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Preclinical Imaging Research Center and Core Facility

The main focus of AMIR is multimodal imaging for pre-clinical and translational research. Our work is dedicated to the fusion of cellular research and clinical projects in development and implementation of novel and advanced techniques for small animal imaging. Modalities used include in vivo magnetic resonance imaging (MRI), small animal Ultrasound, optical imaging and µCT with a focus on photon counting techniques.

AMIR-CF is a certified Core Facility and co-funded by the Medical Faculty of the University Freiburg. It is furthermore registered at the RIsources portal of the DFG. The goal of AMIR-CF is to provide innovative preclinical imaging technology and research tools for our partners in the University and beyond. Usage of our facilites is possible in service- and in self-responsible- operation mode.

Equipment of the Research Group AMIR

The small animal imaging research group AMIR currently runs 3 dedicated in vivo MRI systems, an NMR spectrometer with in vitro high resolution imaging option, a mouse/rat Ultrasound, an in vivo small animal µCT, and an in vitro photon counting µCT. In addtion a small histology lab with a cryotome and microscopy is availabe. These research facilities are located in the basement of the Neuro Center and the 3rd floor of the IMITATE research building.

All systems are in principle accessible for external researchers as well via the Core Facility AMIR-CF.

SFB 1479

The Collaborative Research Center (CRC) 1479 “Oncogene-driven immune escape” is a research consortium of clinical and basic tumor biologists and immunologist. Our CRC builds on the scientific hypothesis that oncogenic signalling and immune escape mechanisms are closely connected. This concept implies that targeting of oncogene-driven immune evasion could take treatment beyond palliative therapy towards cures for different types of cancer.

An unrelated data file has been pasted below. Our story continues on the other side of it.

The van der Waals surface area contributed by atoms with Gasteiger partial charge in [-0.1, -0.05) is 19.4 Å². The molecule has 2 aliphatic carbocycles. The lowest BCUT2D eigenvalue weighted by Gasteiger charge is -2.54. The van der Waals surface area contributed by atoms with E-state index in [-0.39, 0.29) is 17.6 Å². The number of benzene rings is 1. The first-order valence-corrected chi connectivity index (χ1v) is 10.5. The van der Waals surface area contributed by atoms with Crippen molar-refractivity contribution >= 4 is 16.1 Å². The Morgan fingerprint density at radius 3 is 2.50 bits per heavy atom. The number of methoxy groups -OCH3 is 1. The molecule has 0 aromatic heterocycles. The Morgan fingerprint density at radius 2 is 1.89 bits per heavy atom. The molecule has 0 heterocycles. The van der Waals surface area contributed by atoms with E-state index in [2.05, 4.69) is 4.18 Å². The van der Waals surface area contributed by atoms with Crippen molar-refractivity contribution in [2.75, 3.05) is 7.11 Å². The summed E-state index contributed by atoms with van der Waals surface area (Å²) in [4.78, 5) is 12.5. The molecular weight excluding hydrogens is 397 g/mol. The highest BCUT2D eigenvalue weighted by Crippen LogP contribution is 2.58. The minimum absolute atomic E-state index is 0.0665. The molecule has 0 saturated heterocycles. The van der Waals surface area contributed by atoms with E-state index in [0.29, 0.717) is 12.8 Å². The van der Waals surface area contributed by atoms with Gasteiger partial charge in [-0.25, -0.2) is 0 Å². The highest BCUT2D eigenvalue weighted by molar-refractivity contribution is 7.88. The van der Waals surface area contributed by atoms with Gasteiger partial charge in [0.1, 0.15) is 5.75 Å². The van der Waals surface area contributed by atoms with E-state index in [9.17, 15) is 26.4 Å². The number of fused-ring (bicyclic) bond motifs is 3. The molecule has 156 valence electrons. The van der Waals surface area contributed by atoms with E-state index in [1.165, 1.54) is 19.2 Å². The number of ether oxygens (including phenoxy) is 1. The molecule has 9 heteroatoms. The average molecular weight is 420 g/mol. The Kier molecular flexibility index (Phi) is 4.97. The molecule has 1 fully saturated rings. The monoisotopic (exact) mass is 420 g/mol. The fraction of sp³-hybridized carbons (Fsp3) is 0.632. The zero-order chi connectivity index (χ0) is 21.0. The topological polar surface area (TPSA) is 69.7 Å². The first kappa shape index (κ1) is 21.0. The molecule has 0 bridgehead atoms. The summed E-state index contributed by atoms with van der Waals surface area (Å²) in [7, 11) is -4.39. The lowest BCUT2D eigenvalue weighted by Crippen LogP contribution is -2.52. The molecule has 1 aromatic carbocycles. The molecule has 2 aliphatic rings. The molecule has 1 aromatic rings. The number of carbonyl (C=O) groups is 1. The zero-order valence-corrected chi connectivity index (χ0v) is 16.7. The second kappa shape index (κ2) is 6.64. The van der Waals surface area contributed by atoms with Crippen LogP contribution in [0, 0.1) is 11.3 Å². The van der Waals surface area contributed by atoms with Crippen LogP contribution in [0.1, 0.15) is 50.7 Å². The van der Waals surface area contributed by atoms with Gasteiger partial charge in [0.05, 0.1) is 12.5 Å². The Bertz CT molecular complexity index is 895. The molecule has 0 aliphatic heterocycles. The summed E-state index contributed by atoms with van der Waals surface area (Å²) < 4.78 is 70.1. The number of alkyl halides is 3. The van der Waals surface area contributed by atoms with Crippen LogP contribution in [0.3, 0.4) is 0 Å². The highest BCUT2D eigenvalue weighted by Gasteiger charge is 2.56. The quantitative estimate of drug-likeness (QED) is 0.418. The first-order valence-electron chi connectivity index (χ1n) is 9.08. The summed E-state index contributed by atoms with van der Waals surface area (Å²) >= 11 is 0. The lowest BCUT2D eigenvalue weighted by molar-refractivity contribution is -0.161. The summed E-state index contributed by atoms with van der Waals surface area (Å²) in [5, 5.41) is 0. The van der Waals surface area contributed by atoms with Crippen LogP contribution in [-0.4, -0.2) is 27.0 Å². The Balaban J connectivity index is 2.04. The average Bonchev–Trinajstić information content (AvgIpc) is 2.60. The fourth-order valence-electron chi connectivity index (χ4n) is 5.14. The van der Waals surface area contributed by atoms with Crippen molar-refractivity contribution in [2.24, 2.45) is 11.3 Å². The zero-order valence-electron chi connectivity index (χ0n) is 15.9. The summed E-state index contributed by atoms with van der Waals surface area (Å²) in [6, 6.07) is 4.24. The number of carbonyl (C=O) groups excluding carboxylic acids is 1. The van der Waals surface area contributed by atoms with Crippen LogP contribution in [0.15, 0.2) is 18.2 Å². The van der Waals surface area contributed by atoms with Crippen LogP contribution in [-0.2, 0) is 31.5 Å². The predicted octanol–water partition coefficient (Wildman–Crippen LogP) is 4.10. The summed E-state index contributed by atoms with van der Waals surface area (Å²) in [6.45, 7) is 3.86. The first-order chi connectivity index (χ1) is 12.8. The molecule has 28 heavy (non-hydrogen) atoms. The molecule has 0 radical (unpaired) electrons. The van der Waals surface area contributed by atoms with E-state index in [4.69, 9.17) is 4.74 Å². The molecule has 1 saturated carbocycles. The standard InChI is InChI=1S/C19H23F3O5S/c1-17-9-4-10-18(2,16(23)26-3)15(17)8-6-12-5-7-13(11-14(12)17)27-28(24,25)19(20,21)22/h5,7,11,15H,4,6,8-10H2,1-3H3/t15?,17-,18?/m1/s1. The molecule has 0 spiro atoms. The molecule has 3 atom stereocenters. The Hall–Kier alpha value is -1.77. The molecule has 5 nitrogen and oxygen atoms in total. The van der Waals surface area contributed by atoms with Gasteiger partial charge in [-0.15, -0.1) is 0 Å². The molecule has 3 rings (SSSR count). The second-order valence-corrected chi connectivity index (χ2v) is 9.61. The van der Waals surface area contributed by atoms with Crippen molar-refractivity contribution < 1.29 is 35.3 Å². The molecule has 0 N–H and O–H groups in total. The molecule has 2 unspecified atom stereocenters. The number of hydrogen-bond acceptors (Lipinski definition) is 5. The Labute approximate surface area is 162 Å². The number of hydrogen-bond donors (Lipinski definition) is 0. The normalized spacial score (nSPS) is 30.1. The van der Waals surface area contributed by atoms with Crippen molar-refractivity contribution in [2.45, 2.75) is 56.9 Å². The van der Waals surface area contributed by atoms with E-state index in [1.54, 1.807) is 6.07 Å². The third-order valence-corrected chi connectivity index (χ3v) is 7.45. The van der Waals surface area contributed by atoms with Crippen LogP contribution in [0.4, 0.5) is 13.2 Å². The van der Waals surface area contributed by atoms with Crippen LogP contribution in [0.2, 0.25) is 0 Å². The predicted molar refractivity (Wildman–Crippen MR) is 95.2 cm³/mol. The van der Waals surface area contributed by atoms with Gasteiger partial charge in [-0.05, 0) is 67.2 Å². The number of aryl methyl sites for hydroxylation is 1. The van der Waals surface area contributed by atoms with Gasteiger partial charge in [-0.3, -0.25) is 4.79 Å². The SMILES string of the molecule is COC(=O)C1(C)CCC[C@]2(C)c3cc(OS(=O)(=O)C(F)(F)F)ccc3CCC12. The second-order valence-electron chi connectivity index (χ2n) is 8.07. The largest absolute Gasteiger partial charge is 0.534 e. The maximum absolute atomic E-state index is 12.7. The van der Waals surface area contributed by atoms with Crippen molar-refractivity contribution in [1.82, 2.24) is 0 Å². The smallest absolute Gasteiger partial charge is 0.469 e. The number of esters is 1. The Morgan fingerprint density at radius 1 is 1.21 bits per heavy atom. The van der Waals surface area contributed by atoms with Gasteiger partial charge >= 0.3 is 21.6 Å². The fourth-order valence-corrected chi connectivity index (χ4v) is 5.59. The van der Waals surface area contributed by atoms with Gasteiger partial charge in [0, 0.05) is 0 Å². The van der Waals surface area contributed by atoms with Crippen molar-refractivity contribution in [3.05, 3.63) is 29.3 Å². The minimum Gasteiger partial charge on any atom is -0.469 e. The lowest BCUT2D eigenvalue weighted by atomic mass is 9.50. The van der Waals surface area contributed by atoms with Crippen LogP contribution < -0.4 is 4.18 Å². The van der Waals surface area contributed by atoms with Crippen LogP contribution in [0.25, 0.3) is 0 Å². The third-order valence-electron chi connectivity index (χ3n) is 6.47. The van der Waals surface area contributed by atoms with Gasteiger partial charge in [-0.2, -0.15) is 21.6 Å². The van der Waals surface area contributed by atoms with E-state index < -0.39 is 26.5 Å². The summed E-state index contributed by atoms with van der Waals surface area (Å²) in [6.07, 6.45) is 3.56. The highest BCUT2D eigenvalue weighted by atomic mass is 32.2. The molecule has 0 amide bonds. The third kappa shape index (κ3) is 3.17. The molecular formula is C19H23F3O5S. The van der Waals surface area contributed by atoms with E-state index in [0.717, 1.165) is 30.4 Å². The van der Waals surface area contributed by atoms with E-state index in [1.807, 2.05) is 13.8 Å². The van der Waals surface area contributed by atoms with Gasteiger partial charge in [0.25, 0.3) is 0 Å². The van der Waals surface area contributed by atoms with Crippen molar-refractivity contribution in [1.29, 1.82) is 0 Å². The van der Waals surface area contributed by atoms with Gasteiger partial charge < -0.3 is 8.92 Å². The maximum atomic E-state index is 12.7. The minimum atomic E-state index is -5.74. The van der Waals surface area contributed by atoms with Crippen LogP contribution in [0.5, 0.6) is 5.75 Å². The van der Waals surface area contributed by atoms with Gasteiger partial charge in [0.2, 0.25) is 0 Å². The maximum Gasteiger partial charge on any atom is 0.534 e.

The Research Program Translational Cancer Research ,  is based on the German Cancer Research Center (DKFZ) within the National Center for Tumor Diseases (NCT) Heidelberg  and  has  its  focus on the transfer of approaches in the  prevention,  diagnosis  and  treatment of cancer to clinical application.      

SFB 1425 Make better scars!

Traditionally, heart research has strongly focussed on cardiac myocytes: they are the motors underlying cardiac pumping, driving classic clinical read-outs such as blood pressure or ECG. Cardiomyocytes occupy about two thirds of cardiac muscle volume.Our knowledge of cellular identities of non-myocytes, the mechanisms and relevance of their interactions, and the use of this knowledge to steer repair processes, is still in its infancy. These areas will be investigated by the CRC 1425, with the long-term aim of developing new methods for diagnosis and therapy of heart disease. In doing so, the CRC is not primarily targeting scar prevention or retransformation into functional muscle tissue, but rather pursuing a new and complementary approach, working with nature’s own repair processes ‘to make better scars’.


SFB 850 (2010 -2022)

Within the SFB 850 AMIR runs the core facility project Z2 “Imaging” in cooperation with the Dept. of Haematology and Oncology and the Dept. of Nuclearmedicine. It offers small animal imaging support and advice employing bioluminescence, micro PET and MRI techniques.


NANOTRANSMED is a European project, led by a french-german-swiss consortium and cofinanced by the INTERREG VA Upper Rhine Programme. NANOTRANSMED enables French, German and Swiss scientists to develop together applications and innovations in nanomedicine. On the basis of new approaches, made possible by the use of nano-objects (probes, smart implants …), it is now possible to create innovative and efficient solutions meeting major issues regarding patients’ care. The NANOTRANSMED consortium focuses in particular on issues concerning early, reliable and fast diagnosis but also personalized treatment of diseases such as cancers and inflammation as well as issues regarding nosocomial infections contracted by 5% of hospitalized patients.



BrainLinks-BrainTools aims to develop medical technology that directly interacts with the nervous system. For this purpose, it unites the life sciences, engineering, and clinical applications. BrainLinks-BrainTools is a Cluster of Excellence, funded since 2012 within the German Excellence Initiative


Cell therapy can be defined as the transplantation of living cells for the treatment of medical disorders. The development of relevant imaging tools will lead to a better understanding of how cell therapy works, the possibility of response monitoring in patients, and sufficient safety of the treatment.. ENCITE will provide tools to allow this by developing; • New imaging methods to improve the spatio-temporal tracking of labelled cells • Dual- and multimodality imaging procedures to cross-validate each individual approach • New contrast agents and procedures that will improve the sensitivity and specificity of cellular labelling  The tools and methodologies developed will be validated in 5 key disease areas; Neurological, Cardiovascular, Musculoskeletal, Diabetes and Cancer.

apl. Prof. Dr. Dominik von Elverfeldt
Head of AMIR

Tel.: +49 761 270-38320
E-Mail: dominik.elverfeldt@uniklinik-freiburg.de

University Medical Center Freiburg
Dept. of Radiology · Medical Physics
Killianstr. 5a
79106 Freiburg